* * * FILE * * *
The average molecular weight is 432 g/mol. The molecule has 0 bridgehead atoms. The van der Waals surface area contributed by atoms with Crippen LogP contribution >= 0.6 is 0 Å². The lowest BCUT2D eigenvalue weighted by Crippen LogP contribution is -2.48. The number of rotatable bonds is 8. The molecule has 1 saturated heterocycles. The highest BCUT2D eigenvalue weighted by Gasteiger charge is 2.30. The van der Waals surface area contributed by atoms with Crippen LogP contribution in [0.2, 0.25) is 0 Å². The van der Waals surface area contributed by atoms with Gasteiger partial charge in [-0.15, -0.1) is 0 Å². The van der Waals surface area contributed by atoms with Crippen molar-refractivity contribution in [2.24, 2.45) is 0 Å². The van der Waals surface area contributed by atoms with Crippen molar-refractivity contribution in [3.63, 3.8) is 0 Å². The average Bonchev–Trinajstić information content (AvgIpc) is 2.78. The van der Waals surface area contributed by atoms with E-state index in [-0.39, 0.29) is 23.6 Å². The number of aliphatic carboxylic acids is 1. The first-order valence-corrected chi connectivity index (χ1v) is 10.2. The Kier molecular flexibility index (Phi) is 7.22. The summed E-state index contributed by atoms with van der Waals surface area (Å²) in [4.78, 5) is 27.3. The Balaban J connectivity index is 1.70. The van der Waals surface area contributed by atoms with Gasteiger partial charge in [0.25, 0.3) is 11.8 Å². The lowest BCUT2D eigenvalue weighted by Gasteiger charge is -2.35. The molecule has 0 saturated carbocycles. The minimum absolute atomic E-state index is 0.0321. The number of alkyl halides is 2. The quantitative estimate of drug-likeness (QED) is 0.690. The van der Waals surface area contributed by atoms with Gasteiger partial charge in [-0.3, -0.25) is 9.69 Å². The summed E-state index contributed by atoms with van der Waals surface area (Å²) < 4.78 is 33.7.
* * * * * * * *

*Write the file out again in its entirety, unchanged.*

The average molecular weight is 432 g/mol. The molecule has 0 bridgehead atoms. The van der Waals surface area contributed by atoms with Crippen LogP contribution >= 0.6 is 0 Å². The lowest BCUT2D eigenvalue weighted by Crippen LogP contribution is -2.48. The number of rotatable bonds is 8. The molecule has 1 saturated heterocycles. The highest BCUT2D eigenvalue weighted by Gasteiger charge is 2.30. The van der Waals surface area contributed by atoms with Crippen LogP contribution in [0.2, 0.25) is 0 Å². The van der Waals surface area contributed by atoms with Gasteiger partial charge in [-0.15, -0.1) is 0 Å². The van der Waals surface area contributed by atoms with Crippen molar-refractivity contribution in [2.24, 2.45) is 0 Å². The van der Waals surface area contributed by atoms with Crippen molar-refractivity contribution in [3.63, 3.8) is 0 Å². The average Bonchev–Trinajstić information content (AvgIpc) is 2.78. The van der Waals surface area contributed by atoms with E-state index in [-0.39, 0.29) is 23.6 Å². The number of aliphatic carboxylic acids is 1. The first-order valence-corrected chi connectivity index (χ1v) is 10.2. The Kier molecular flexibility index (Phi) is 7.22. The summed E-state index contributed by atoms with van der Waals surface area (Å²) in [4.78, 5) is 27.3. The Balaban J connectivity index is 1.70. The van der Waals surface area contributed by atoms with Gasteiger partial charge in [0.25, 0.3) is 11.8 Å². The lowest BCUT2D eigenvalue weighted by Gasteiger charge is -2.35. The molecule has 0 saturated carbocycles. The minimum absolute atomic E-state index is 0.0321. The number of alkyl halides is 2. The quantitative estimate of drug-likeness (QED) is 0.690. The van der Waals surface area contributed by atoms with Gasteiger partial charge in [-0.3, -0.25) is 9.69 Å². The summed E-state index contributed by atoms with van der Waals surface area (Å²) < 4.78 is 33.7.